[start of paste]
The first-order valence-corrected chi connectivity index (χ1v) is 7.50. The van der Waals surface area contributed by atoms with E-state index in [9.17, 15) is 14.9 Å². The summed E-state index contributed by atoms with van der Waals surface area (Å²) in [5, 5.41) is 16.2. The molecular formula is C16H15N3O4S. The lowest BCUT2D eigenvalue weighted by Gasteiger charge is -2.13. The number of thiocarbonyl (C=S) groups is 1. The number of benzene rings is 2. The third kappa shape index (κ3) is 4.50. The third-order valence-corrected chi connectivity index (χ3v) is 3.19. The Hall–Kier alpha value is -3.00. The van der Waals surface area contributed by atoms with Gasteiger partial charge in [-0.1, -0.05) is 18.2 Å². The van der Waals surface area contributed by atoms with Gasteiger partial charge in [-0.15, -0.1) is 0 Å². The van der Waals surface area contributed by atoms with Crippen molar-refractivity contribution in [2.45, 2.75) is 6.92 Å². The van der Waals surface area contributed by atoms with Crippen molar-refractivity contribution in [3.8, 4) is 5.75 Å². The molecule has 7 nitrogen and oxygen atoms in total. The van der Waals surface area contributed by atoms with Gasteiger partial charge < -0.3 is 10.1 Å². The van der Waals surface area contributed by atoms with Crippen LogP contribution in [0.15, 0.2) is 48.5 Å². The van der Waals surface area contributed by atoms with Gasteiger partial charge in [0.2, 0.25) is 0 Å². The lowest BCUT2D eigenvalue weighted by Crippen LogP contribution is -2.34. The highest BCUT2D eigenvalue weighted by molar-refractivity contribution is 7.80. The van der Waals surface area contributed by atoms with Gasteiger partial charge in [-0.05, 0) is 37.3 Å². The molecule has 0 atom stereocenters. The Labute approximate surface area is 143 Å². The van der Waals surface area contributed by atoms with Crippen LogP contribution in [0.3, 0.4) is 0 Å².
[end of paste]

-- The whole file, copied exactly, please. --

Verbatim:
The first-order valence-corrected chi connectivity index (χ1v) is 7.50. The van der Waals surface area contributed by atoms with E-state index in [9.17, 15) is 14.9 Å². The summed E-state index contributed by atoms with van der Waals surface area (Å²) in [5, 5.41) is 16.2. The molecular formula is C16H15N3O4S. The lowest BCUT2D eigenvalue weighted by Gasteiger charge is -2.13. The number of thiocarbonyl (C=S) groups is 1. The number of benzene rings is 2. The third kappa shape index (κ3) is 4.50. The third-order valence-corrected chi connectivity index (χ3v) is 3.19. The Hall–Kier alpha value is -3.00. The van der Waals surface area contributed by atoms with Gasteiger partial charge in [-0.1, -0.05) is 18.2 Å². The van der Waals surface area contributed by atoms with Gasteiger partial charge in [-0.15, -0.1) is 0 Å². The van der Waals surface area contributed by atoms with Crippen molar-refractivity contribution in [2.45, 2.75) is 6.92 Å². The van der Waals surface area contributed by atoms with Crippen molar-refractivity contribution in [3.8, 4) is 5.75 Å². The molecule has 7 nitrogen and oxygen atoms in total. The van der Waals surface area contributed by atoms with Gasteiger partial charge < -0.3 is 10.1 Å². The van der Waals surface area contributed by atoms with Crippen LogP contribution in [0.15, 0.2) is 48.5 Å². The van der Waals surface area contributed by atoms with Gasteiger partial charge in [0.2, 0.25) is 0 Å². The lowest BCUT2D eigenvalue weighted by Crippen LogP contribution is -2.34. The highest BCUT2D eigenvalue weighted by molar-refractivity contribution is 7.80. The van der Waals surface area contributed by atoms with Gasteiger partial charge in [-0.05, 0) is 37.3 Å². The molecule has 0 atom stereocenters. The Labute approximate surface area is 143 Å². The van der Waals surface area contributed by atoms with Crippen LogP contribution in [0.3, 0.4) is 0 Å².